Microsoft now distributes the Windows 10 November 2019 update in a next phase, for users in unmanaged environments. This is how it works.

Microsoft is now distributing the Windows 10 November 2019 Update for unmanaged environments. According to Microsoft, this version is available for all Windows 10 users who are looking for updates.

To do this, users must become active and open the “Settings” page from the Start menu in Windows 10. Then they must go to the Update and Security category > Windows Update > Check for Updates. Now, if the search under “Windows Update” is successful, the “Functional Update for Windows 10, Version 1909” entry should be displayed in the “Optional Updates Available” category. Only on Windows 10 clients that have known compatibility issues with the new 1909 version, the feature update is not offered.

Compared to the original release of Windows 10 November 2019 Update, very little has changed. Since November 2019, users have been able to download Windows 10 version 1909 as a feature update via the update search function or as an installation media via the Media Creation Tool (MCT) from the Microsoft web pages and then install it over an existing Windows 10 system.

Rollout accelerated

Microsoft apparently believes that two and a half months after the initial release, the time has come to offer this feature update for all versions of Windows 10. In fact, only Windows 10 version 1809 and version 1903 are still relevant, since the support for version 1803 has already expired on November 12, 2019 for Home and Pro.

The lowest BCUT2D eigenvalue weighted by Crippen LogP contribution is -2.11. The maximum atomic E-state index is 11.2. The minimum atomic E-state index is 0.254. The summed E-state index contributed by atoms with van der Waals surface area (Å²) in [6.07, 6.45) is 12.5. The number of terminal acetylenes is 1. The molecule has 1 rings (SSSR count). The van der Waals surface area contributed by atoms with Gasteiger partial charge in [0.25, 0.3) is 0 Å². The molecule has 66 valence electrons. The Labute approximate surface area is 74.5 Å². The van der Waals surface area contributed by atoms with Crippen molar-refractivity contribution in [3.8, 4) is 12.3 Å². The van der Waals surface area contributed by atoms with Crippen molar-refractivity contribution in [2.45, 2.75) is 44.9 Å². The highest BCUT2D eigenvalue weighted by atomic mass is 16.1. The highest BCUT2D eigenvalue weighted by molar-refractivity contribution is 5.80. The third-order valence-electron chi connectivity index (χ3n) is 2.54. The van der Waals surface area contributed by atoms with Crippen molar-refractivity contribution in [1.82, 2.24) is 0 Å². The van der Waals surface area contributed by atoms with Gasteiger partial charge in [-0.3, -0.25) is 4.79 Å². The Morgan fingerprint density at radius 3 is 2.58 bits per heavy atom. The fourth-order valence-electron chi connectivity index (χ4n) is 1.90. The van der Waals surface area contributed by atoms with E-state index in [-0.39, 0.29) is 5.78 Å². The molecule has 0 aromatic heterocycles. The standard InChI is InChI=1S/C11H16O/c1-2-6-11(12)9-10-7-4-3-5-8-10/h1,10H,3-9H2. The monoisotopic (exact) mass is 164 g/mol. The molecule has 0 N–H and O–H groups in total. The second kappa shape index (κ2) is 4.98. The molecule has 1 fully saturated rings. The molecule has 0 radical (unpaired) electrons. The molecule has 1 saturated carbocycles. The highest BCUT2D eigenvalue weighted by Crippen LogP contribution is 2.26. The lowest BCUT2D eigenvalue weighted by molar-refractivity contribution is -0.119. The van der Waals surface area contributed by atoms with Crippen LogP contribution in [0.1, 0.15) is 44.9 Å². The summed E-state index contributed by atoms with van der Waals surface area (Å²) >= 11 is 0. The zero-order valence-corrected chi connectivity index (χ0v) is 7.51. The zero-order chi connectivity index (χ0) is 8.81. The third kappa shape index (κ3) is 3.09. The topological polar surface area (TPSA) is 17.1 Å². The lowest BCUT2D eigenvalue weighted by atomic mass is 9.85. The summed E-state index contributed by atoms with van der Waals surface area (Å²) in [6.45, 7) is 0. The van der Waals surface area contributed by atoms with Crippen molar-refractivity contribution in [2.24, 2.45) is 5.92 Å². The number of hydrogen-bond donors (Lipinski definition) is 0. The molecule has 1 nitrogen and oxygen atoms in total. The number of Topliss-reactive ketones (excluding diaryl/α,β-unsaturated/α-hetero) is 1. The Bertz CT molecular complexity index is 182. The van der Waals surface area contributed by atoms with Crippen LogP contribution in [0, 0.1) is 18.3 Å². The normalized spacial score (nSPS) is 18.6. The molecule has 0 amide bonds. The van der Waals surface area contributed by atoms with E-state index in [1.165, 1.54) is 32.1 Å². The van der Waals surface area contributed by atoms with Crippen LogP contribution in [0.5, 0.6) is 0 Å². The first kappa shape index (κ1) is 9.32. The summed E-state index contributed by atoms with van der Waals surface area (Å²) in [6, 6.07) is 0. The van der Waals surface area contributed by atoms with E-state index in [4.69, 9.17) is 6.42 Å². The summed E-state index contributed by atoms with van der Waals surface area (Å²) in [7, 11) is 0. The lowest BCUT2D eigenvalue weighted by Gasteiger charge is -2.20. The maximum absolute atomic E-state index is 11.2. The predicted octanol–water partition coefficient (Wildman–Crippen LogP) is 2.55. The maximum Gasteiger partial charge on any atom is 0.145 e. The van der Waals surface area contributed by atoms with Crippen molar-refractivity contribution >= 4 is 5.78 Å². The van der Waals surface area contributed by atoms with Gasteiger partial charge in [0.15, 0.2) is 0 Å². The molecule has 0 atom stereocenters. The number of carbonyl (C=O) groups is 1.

The Windows 10 version 2004, expected for spring 2020, has been completed since December 2019 from the developer’s point of view and should be generally released by the beginning of April 2020 at the latest. So the delivery of the “old version” 1909 will be accelerated now.

Microsoft will automatically provide the feature update for controlled delivery for Windows 10 version 1909 for a larger number of devices running the October 2018 update (Windows 10, version 1809) in the Home and Pro Editions. This version is still in support for security updates, but Microsoft is now providing users of older Windows 10 versions the opportunity to upgrade to the November 2019 update.

Due to the COVID 19 crisis, many social activities are migrating to the Internet – and so a sense of community is emerging as in its best, early days.

Every few days, tens of thousands of Instagram users gather at a virtual dance party hosted by DJ D-Nice. The hugely popular Club Quarantine live streams have attracted celebrities from all corners of the Internet, including Michelle Obama, Oprah Winfrey and Mark Zuckerberg. Sometimes up to 150,000 people attended. For a few hours, teenagers danced to the same music as some of the richest people in the world.

We all love each other

For some, this phenomenon – the democratic aspect of it, the coming together of a huge community – awakens a feeling of déjà vu. The same feeling comes over you when you suddenly exchange back tips with strangers (currently the most important search term on Google in the US) or start a new chatroulette on Google Hangouts. Right now, everyone is alone, and everyone is united in being alone, and it feels as if the barriers between us on the Internet are disappearing.